The Dunkirk liquefied natural gas terminal in France received its first cargo on Friday [08/07], boosting the nation’s import installations for the fuel to four, just as a wave of new supply hits the market.
Madrid Spirit, a 285-meter-long tanker, delivered a commissioning cargo from Nigeria, Electricite de France SA, which owns 65 percent of the project known as Dunkerque LNG, said in an e-mailed statement. A second tanker will arrive next month and the terminal will be tested before it starts commercial operations at the end of September.
The opening of the terminal in the English Channel near Belgium coincides with more LNG tankers heading for Europe after demand waned elsewhere and prices for the fuel slumped. European LNG imports are forecast to rise about 13 percent this year to 45 million metric tons, according to Energy Aspects Ltd., an industry consultant in London.
A global glut of the fuel is expected to peak in 2020 with production capacity exceeding demand by 29 percent, Bloomberg New Energy Finance said last month in its Global LNG Market Outlook.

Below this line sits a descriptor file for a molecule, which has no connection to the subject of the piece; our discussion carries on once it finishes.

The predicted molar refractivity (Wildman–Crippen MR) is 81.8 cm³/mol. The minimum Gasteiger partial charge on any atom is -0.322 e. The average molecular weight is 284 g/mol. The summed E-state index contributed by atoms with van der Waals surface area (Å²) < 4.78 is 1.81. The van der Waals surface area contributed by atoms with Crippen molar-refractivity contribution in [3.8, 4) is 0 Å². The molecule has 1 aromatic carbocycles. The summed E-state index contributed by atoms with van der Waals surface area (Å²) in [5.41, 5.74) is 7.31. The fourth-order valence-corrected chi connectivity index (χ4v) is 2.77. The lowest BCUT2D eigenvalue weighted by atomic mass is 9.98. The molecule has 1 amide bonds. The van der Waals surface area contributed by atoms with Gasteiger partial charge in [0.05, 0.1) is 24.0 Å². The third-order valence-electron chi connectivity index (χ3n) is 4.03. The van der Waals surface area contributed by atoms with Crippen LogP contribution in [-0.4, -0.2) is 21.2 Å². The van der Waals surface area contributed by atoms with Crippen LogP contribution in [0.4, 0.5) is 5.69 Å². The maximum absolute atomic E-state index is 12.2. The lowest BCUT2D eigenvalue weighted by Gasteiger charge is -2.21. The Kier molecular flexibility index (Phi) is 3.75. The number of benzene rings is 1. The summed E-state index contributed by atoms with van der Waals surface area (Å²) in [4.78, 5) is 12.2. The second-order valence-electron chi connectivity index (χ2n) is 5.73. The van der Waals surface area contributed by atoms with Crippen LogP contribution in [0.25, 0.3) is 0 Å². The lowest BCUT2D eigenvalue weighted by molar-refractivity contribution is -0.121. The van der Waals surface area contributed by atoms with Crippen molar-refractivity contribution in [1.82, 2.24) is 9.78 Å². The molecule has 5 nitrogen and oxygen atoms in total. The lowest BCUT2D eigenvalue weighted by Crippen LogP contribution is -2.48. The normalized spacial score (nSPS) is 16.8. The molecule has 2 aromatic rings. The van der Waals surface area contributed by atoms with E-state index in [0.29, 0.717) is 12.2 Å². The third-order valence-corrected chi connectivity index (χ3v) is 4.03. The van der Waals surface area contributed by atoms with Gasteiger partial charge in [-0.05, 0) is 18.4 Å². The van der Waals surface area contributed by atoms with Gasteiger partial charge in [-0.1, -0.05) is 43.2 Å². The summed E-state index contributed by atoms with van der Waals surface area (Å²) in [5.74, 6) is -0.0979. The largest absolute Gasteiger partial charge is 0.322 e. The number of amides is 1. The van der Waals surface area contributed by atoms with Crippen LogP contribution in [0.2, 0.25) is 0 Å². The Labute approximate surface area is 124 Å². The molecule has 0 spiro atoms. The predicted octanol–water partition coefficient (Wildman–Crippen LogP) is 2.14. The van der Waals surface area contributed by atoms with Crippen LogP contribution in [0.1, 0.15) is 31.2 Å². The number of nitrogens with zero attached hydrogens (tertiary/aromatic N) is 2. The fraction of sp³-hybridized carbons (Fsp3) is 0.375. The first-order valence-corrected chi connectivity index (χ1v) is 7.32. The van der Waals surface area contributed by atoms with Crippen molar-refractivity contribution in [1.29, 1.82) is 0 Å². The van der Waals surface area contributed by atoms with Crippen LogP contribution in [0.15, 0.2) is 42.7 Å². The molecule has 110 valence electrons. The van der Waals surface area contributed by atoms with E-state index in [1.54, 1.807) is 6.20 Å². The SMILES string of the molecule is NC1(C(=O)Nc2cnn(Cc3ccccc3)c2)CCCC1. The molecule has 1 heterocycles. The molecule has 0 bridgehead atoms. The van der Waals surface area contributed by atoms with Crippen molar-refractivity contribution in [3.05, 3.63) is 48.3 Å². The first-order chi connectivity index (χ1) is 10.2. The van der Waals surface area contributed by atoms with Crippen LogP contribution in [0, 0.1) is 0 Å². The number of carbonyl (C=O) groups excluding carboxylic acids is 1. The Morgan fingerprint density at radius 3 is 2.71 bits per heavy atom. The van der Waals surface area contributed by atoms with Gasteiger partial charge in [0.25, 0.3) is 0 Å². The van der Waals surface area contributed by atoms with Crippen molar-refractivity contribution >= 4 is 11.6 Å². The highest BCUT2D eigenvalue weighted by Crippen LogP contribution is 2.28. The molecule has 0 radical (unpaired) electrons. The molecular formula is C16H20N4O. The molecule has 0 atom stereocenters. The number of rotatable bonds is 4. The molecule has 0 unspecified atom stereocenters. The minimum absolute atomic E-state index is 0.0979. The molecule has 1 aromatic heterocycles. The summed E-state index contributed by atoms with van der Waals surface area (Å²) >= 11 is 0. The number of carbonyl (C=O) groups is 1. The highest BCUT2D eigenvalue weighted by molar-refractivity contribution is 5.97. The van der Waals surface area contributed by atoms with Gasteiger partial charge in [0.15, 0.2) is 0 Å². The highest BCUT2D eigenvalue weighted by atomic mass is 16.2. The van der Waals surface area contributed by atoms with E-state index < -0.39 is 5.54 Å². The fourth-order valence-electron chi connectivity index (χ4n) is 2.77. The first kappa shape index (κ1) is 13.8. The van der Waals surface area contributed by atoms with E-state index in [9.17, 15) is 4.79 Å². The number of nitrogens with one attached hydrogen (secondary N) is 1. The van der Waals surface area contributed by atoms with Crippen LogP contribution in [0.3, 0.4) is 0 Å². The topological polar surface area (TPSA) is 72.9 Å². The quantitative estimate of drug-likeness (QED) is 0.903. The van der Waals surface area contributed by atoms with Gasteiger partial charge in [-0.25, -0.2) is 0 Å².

Dunkirk will receive about 20 percent of all the gas consumed in France and Belgium, according to EDF’s website. Gas from the terminal can be supplied to Belgium and northwest Europe via a newly-built pipeline. The terminal’s other shareholders are Fluxys SA and Total SA. Construction of the facility started in 2011.
Gas for next-month delivery at U.K.’s National Balancing Point, Europe’s benchmark, fell 26 percent in the past two years, ICE Futures Europe data show. Spot prices in northeast Asia, the world’s biggest LNG importing region, crashed 49 percent in the same period, according to the World Gas Intelligence publication in New York.
Sliding prices in Asia may mean an increase in utilization rates at European terminals. Usage averaged 25 percent in 2015, ranging between 7 percent and and 54 percent by country, according to the International Gas Union’s annual LNG report.